Elaborate vegetarian dishes in a art-deco inspired restaurant
Finally I get to this restaurant in order to increase the vegetarian database and after navigating through the walkways of the Lincoln Inn Old Buildings, I was delighted at the charming interior of this rather tucked away restaurant. Overall this was a finely done meal, sitting comfortably within fine cuisine for craftsmanship and an extremely good advert for vegetarian food but with unfortunate setbacks making the grade lower than it could be.
I was entertained with some quinoa and soy bean white bread, cherry and carrot sour dough and caramelised lemon butter. The breads were fine and the butter perfectly soft but I struggled to enjoy the sweetness of the butter which didn’t come across well – caramelised onion or smoked savoury notes for the butter may have been better here.
I was in a relative rush and so opted for the set lunch menu. Firstly, the pea soup starter was absolutely lovely. The pea sponge and crushed pea salsa added texture well and the mint was beautifully balanced with a brilliant peanut marshmallow – this was a very well done dish. For the main, the melted high cross cheese in breadcrumbs and charred spring onions with smoked onion puree was also delicious; this really was lovely as well but was just dissapointing to have such a small portion size for a main course and I felt a little shortchanged here.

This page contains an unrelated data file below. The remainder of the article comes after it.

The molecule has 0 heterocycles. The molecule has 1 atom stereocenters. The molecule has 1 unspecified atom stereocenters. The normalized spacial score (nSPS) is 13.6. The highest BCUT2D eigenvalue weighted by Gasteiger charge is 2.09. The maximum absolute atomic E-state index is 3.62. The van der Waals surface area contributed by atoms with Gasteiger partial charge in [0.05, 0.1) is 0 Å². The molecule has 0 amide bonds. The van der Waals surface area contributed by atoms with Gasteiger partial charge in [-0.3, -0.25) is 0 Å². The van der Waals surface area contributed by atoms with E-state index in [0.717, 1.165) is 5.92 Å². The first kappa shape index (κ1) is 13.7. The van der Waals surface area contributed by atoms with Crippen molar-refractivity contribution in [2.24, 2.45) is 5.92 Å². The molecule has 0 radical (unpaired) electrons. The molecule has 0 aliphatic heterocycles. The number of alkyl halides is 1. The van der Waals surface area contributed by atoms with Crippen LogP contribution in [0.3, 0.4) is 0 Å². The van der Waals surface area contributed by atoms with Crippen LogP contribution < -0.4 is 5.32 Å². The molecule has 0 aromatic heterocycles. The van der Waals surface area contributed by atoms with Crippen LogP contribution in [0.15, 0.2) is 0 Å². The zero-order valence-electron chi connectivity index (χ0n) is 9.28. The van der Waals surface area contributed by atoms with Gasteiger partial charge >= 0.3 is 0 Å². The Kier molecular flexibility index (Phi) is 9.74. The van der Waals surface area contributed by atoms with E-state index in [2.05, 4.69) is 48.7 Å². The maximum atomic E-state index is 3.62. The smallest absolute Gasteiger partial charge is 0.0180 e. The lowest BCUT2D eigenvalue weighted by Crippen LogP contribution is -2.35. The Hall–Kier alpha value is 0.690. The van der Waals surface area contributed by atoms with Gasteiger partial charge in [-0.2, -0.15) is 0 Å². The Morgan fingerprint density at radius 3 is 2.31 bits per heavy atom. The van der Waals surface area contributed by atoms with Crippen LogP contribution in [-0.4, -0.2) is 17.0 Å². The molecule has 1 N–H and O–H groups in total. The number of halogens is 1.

Finally, the whipped dougnut was cleverly done and the crispy custard was another creative and pleasing addition. A pleasing flavour on this dish but with quite a sticky texture for the most part and the crispness of the custard (which was presumably designed mainly for adding another texture to the softness of the other components) literally disintegrated in the mouth and so the actual point of the crispness was lost and had more effect visually than in substance. Several wine options by the glass were available and the most expensive (glass of Sancerre) that I had with the meal was agreeable.
Unrelated to flavours, the negatives of this experience for me, were that although the service was polished and professional, I detected high levels of self-assurance in the staff at the same time, reflected in equally self-confident price tags of the dishes / menu. I simply believe this to be far too expensive for what was delivered when the ingredients were clearly not as expensive as many meats that Michelin starred restaurants I have been to, have used on their set menus which will be more expensive. If the portion sizes were more generous at Vanilla Black I believe that would be a simple way to even the balance more – as it is, it is overpriced compared to other options.
However, if cost was not an issue, I would happily eat this kind of cooking for a year without meat and not blink an eye when it is this well done but with dissapointing surprises on the opening nibbles and dessert and overall portion size, the latter being an issue of design. In the main, this is a high end vegetarian option to have in London. Vegans are advised to inform the restaurant in advance.
Food Grade: 66%
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